Having reached the ripe age that I have reached, it comes as no surprise to me that people complain—about anything. Still, some complaints make a lot of sense.

For instance, the year I entered the New York wine business, 1985, the complaint was that New York wine gets no respect from retailers, restaurants, the press, and most consumers. I don’t think much has changed on that score and so, I am not surprised to hear the same complaint in 2009.

Because of this lack of respect, many New York winery owners work their backsides off to move a case of wine here and there because, until they become large enough or at least establish a relatively identifiable name, distributors have about as much interest in them as they have in dismantling government-sponsored distributor profits. (I sometimes think that distributors take on New York wines mainly as a show of support, for PR purposes).

All too often, when New York wines make it into a distributor’s portfolio, the complaints shift from ‘can’t get into retail shops and restaurants’ to ‘can’t get distributor sales staff motivated to get the wines into retail shops and restaurants.’

To be fair, I know a few New York winery owners that are content with their distributor’s efforts, but it is so rare.

The fact is, New York wine has suffered a relatively negative image for decades—no matter that the image is outdated and wrong. To change something so negative for so long is not an easy task. The funny thing is that the image is not the same image that tourists have of  New York wine.

So, why can’t tourists ask for New York wine and get it wherever they shop and dine?

The answer to that is complicated.

Only the rare retailers and restaurants go out of their way to work at selecting wines, and even then it is a phenomenon largely connected to major cities or certain centers that surround rural communities; the majority simply take what has already sold and keep selling it over and over.

Retailers and restaurateurs have been known to change directions but not usually without a push. They move with the trend and, as much as we may like to think that we are, New Yorkers are not the trendsetters. This may be among the most provincial states in the union. And for upstate New York wineries, it’s even more difficult, as this is among the most conservative places—affecting change is tough.

In general, New York wine is not cheap; it is not overbearingly woody; it is not chewy; it is not consistently rated by the self-appointed gurus; and it is not savvy (witness most NY wine labels). New York wine seems to go out of its way to buck the general public tide.

The one thing that New York wine is—a generally premium product—doesn’t seem to matter, but that’s no surprise either. Just check out the few fastest and most consistent selling wines in the U.S., it’s clear that producing a premium wine doesn’t necessarily provide for certain success.

Much of the New York wine industry dreams of relying on tourists to go home and ask for New York wines. But people aren’t that dedicated and their lives are too complicated to commit to an unnecessary vigil. Besides, many tourists to New York come from other states, where they can’t get New York wine because only a small portion of it is sold outside the home state.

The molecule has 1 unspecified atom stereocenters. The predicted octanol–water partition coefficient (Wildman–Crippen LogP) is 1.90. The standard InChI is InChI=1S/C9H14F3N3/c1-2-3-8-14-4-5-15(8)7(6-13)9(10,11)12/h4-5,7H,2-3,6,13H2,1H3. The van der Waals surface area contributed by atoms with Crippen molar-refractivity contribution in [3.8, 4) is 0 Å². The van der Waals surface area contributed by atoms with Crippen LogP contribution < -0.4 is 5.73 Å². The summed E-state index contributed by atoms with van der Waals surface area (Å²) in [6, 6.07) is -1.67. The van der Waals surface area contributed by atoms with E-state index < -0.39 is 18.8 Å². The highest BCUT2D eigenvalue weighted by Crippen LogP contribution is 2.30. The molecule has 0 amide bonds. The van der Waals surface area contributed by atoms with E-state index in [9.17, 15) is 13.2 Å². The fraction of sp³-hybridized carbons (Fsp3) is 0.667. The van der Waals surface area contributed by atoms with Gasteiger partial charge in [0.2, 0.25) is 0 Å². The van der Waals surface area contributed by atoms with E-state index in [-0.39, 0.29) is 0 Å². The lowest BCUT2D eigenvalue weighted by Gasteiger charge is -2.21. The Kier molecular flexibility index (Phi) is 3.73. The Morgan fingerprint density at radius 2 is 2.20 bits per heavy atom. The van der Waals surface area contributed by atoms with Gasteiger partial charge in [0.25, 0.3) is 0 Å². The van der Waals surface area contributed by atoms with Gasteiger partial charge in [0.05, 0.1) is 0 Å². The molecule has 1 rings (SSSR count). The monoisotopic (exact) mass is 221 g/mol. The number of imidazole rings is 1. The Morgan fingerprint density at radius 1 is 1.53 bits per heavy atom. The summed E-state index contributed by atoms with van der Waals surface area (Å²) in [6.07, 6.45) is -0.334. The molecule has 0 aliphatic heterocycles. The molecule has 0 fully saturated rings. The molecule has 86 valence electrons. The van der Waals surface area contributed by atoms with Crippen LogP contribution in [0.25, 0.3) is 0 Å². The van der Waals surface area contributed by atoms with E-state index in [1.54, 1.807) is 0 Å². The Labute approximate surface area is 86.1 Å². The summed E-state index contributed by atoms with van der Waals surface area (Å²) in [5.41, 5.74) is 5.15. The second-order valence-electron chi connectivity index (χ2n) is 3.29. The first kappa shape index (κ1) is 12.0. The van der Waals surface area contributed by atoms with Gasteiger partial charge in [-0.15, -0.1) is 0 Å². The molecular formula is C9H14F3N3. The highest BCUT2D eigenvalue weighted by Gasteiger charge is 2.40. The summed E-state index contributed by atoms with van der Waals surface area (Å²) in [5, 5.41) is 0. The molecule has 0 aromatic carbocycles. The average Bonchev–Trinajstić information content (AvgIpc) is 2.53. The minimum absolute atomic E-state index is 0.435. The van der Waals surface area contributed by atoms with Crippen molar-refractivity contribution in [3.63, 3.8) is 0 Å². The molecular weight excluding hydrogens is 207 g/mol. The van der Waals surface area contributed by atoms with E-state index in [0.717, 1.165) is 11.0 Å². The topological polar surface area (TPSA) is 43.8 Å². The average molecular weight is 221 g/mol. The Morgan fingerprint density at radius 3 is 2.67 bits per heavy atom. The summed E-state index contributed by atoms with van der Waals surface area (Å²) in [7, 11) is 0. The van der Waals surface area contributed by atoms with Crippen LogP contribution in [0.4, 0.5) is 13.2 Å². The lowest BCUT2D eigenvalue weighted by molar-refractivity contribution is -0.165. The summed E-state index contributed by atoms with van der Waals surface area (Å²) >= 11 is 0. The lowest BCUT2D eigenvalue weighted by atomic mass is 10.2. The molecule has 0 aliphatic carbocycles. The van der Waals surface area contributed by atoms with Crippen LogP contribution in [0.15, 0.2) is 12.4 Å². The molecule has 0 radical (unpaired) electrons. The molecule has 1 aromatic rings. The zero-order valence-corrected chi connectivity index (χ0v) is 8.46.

Finally, many wine knowledgeable people don’t get that way by having been explorers. They may pay lip service to the concept of exploration, but when you pin many of these fat-walleted geeks down, you often find that their range is limited and their ability to think for themselves is in retreat. Even the results of blind tastings don’t seem to sway them to think for themselves.

So, here I am with this seemingly bleak picture of the situation that confronts the New York wine industry and this morning I receive my weekly email from the New York Wine and Grape Foundation that includes this startling piece of information:

Since 1985, when there were maybe two-dozen New York wineries located in a total of seven counties, the wine industry has grown to a whopping 294 Tax and Trade Bureau-approved licenses located in 45 counties (there are 62 counties in New York).

While the ‘old guard’ complains, the march of a ‘new guard’ proceeds unabated. It’s a dichotomy for sure, but what does it signify?

Damned if I know the answer. The progression forward may give a hollow ring to the complaints or it may simply mean that you can’t stop the human spirit even under proven adversity. It could also mean that some wine people are in for a rude awakening.

Wouldn’t it be nice if that awakening is a positive one?

Incidentally, the NY legislature gave the NY Wine and Grape Foundation a one-year reprieve. But its state funding for the coming year is less than half of what it was. Maybe this situation will prove to wineries that they need to organize an effective, and unified, industry promotion effort and stop relying on the state for money. Past activity on the industry’s part, however, puts the word ‘unified’ in doubt.

If you are reading this entry anywhere other than on the vinofictions blog, be aware that it has been lifted without my permission (and without recompense), and that’s a copyright infringement, no matter that the copyright information appears with it.

Copyright Thomas Pellechia
April 2009. All rights reserved.

Comments are closed.